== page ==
For first time in 70 years, Saudi Arabia may grant Israel access to airspace
Israeli Prime Minister Benjamin Netanyahu told reporters on March 5, 2018, that Saudi Arabia has given permission to an airline flying through to Tel Aviv to use its airspace.
“Air India signed an agreement today to fly to Israel over Saudi Arabia,” he said during a briefing in Washington, DC on March 5, 2018, according to Times of Israel.
Currently, Saudi Arabia does not recognize Israel and has banned any flights to the country from using its airspace for more than 70 years. If Netanyahu’s claims are correct, it would mark the first time Saudi Arabia has allowed commercial flights to Israel to use its airspace and would signal a significant shift in strategic policy in the region.
But an Air India spokesman denied the Prime Minister’s comments several hours later, stressing they had not received any confirmation and had only submitted a request for a flight along that route.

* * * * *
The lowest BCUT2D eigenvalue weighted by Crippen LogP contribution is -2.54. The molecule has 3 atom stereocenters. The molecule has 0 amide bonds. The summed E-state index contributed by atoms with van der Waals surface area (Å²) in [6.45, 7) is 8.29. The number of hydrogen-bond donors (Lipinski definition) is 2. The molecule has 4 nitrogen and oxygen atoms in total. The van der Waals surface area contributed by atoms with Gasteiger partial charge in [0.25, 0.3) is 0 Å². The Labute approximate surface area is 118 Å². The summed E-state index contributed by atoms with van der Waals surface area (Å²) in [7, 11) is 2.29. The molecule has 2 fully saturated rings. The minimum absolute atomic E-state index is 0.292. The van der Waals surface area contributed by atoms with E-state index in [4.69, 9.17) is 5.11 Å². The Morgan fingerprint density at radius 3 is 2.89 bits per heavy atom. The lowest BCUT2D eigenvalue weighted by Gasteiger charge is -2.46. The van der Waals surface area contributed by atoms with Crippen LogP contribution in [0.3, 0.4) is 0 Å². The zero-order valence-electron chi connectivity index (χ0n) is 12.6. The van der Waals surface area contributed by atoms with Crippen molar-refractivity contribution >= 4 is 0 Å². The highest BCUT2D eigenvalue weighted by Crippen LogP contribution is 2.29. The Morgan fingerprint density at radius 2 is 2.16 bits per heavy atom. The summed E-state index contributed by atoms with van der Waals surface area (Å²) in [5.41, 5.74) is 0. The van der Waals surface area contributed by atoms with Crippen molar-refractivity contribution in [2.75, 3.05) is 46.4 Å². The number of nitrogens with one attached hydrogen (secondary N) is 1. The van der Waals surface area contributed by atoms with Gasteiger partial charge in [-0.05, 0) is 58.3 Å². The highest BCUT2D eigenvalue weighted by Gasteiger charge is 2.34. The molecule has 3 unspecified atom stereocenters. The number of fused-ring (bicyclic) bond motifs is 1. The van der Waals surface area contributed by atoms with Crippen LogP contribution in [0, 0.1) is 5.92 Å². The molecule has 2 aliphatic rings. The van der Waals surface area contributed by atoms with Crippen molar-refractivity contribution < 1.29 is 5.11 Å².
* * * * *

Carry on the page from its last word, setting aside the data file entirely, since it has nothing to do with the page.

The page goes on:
“We have yet to receive anything from authorities,” Air India spokesman Praveen Bhatnagar told The Times of Israel.
Saudi Arabia’s aviation authority did not respond to requests for comment from Business Insider.
In Feb. 2018, Air India confirmed it had begun plans for three faster weekly flights between Israel and India, although Saudi Arabia’s aviation authority was quick to deny reports that its airspace would be used.
At the time, Israel’s Airports Authority told Reuters the service was set to begin in early March 2018.
Currently, Israel’s national airline El Al is the only airline offering direct flights from Israel to India. The route avoids flying into neighboring Saudi Arabia’s airspace by diverting to the Red Sea and around the Arabian peninsula, adding two hours to the overall trip.
If Saudi Arabia were to ease its airspace regulations it could be seen as concrete evidence of warming relations with Israel and a broader re-configuring of regional alliances.
- Latin America's biggest port just made its largest cocaine seizure ever — the latest bust in a thriving drug-trafficking corridor
- Fired FBI deputy director Andrew McCabe unleashes on Trump
- The Trump administration just moved to effectively ban bump stocks
- The Cambridge Analytica data probably isn't on the dark web — but more dangerous personal information might be
- An Army sergeant explains why you don't want to see the massive M777 howitzer lowered all the way down